This proxy object also has two more interesting features: a Restore View property, that will, when restoring the working plane to the proxy position, also restore the camera position. So you can use the proxy object to store not only the position of the working plane, but also the view angle. You can change/store the current view anytime to a proxy object, by right-clicking it in the tree.
The other feature is a Restore State property that, when restoring the working plane, will also restore the visible/invisible state of all document objects (the ones that were present in the document when storing those states, that is). Here too, you can store the current state anytime by right-clicking the object.
With these two features, we are paving the way for a more conventional BIM environment, where you can switch from working on one floor to another floor, and all your environment (working plane, view orientation, visible objects) will change accordingly.
Next thing I'll look at is how to tie that to Floor objects, but these floors need a good refactoring first...
The recent GSOC work on Arch rebars (I strongly suggest you to have a look at the impressive work being done by Amritpal, our GSOC student, and several members of the community around, the image above is taken from there) also gave us the opportunity to tackle a long-lasting inherent design problem of the Arch workbench, the famous non-DAG bug. DAG stands for direct acyclic graph. It describes a type of graph or tree which all flows in the same direction, where it is forbidden to go backwards. The relationships between objects in a FreeCAD document is a DAG.
That means the dependency chain between FreeCAD objects must always flow in the same direction: You can object C that depends on object B that depends on object A, but you cannot have object A that depends on object B that in turn depends on object A. That would be a cyclic dependency (you cannot know which one comes first, A or B) and is forbidden in FreeCAD (if you find yourself in such a situation, FreeCAD will print non-DAG error messages and refuse to process anythingmore until you fix the problem).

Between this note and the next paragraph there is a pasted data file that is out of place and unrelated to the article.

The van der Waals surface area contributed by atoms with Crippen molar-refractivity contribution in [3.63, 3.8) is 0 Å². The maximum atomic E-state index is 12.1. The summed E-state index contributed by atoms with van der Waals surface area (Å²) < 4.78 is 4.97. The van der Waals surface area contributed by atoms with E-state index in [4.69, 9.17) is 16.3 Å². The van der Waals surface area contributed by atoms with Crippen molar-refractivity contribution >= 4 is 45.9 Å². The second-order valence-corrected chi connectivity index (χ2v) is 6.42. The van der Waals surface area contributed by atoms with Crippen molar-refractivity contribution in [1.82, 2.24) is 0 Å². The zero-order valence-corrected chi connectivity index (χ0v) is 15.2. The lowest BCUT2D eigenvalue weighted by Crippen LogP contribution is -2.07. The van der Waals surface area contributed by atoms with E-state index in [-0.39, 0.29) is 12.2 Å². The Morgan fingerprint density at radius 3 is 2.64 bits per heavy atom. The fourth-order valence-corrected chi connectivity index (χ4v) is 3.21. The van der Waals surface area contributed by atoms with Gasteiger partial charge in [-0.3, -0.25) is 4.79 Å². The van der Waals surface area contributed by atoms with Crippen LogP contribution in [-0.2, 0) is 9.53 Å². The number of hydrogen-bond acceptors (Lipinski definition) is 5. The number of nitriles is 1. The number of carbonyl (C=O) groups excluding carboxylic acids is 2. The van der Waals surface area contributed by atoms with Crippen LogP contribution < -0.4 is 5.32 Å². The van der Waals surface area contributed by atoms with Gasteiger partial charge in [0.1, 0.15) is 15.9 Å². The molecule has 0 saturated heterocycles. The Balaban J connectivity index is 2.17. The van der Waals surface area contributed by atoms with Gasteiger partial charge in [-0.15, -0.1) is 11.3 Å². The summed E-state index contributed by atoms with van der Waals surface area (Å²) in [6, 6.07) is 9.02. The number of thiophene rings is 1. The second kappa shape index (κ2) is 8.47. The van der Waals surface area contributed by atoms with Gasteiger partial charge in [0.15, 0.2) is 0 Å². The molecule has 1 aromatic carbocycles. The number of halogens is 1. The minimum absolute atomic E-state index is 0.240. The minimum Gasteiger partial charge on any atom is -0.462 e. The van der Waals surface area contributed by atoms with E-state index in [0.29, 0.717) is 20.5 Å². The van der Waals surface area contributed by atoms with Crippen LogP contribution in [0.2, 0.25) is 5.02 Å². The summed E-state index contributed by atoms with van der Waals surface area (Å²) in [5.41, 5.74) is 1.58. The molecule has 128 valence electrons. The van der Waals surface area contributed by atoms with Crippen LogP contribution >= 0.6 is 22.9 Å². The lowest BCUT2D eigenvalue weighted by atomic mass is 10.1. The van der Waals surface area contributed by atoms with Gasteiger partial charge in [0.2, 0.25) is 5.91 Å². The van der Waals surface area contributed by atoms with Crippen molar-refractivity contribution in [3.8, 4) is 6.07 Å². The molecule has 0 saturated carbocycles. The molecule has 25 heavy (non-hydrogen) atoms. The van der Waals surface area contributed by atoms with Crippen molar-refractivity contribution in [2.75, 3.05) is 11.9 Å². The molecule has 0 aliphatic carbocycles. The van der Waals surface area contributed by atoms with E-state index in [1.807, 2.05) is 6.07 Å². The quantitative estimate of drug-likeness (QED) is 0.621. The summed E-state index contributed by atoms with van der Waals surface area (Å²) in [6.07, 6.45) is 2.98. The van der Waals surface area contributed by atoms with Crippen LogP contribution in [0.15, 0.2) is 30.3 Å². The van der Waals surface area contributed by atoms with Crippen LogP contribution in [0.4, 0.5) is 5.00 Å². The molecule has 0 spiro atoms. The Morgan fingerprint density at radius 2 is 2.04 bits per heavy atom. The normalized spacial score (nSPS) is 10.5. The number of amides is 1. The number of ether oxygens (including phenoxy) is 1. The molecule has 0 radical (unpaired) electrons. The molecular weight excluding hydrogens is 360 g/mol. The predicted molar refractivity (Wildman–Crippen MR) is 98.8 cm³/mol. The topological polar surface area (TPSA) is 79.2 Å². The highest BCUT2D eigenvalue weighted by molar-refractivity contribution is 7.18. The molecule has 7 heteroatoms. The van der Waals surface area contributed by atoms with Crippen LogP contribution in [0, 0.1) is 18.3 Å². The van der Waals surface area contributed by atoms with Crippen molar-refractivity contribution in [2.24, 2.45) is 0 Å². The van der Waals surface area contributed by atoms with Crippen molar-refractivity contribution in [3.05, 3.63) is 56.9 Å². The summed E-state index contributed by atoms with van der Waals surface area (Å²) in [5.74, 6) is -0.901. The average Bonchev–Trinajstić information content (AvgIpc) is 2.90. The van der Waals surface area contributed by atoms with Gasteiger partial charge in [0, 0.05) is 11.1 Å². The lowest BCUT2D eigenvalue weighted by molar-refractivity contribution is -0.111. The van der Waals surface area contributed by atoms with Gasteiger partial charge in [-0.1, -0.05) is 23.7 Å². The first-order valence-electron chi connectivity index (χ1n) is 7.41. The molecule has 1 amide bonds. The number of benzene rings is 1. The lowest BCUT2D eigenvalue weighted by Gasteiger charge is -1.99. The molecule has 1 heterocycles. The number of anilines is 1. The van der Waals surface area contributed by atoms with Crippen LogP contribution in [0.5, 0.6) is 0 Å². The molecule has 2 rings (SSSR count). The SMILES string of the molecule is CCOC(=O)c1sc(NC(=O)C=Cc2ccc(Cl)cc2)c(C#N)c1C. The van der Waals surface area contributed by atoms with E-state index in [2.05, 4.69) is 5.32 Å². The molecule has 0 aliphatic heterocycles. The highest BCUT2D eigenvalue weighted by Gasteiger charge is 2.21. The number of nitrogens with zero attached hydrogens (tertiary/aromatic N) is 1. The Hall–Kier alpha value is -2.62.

Two Arch objects were constantly creating non-DAG situations: Windows and Rebars. The window, for example, often depends on its host wall (in order to know on which face it lies) and the wall also depends on the window to know how to drill the opening where the window is placed. The workarounds I had imagined until now to circumvent the problem were really not very satisfactory (for example create a second wall, so the base wall and the wall with the opening were two different objects).
With the Rebar, we now experimented a new idea that seems to solve the problem for good. It is not the "parent" object that knows which "children" it holds anymore. It is the child that knows which "parent" it belongs to, and the parent is not dependent on the child anymore.
That introduces a bit more complex system: The wall doesn't know which window is part of itself anymore, so when updating its geometry, it now has to "scan" the scene to find the windows it must use to drill openings. But this is a very ponctual and unperceptible slowdown, and I think totally worth the much cleaner situation and the vanishing of the dreaded non-DAG problem.
The Rebar object already uses the new system, and it seems to work very well, so I'll adapt the window to use the same system in the coming days.
Another talk I had with a FreeCAD user (that will soon become a more stucturated plan) lead me to this interesting experiment, where you take a simple Part Box, and use it as a "driver" shape for inner objects, like the panels and doors of a cupboard. This is an interesting workflow, and I liked to be able to work with simple boxes, that contain their own more detailed components.
The test file is here if you want to have a look at how it works.
I already had other discussions before about furniture/cabinet design with Regis and others, it would be a good time to think about a proper workbench for it.
Talking about Regis, one of the most knowledgeable Arch/BIM FreeCAD users around, have a look at the impressive series of videos he has been producing lately about BIM work in FreeCAD...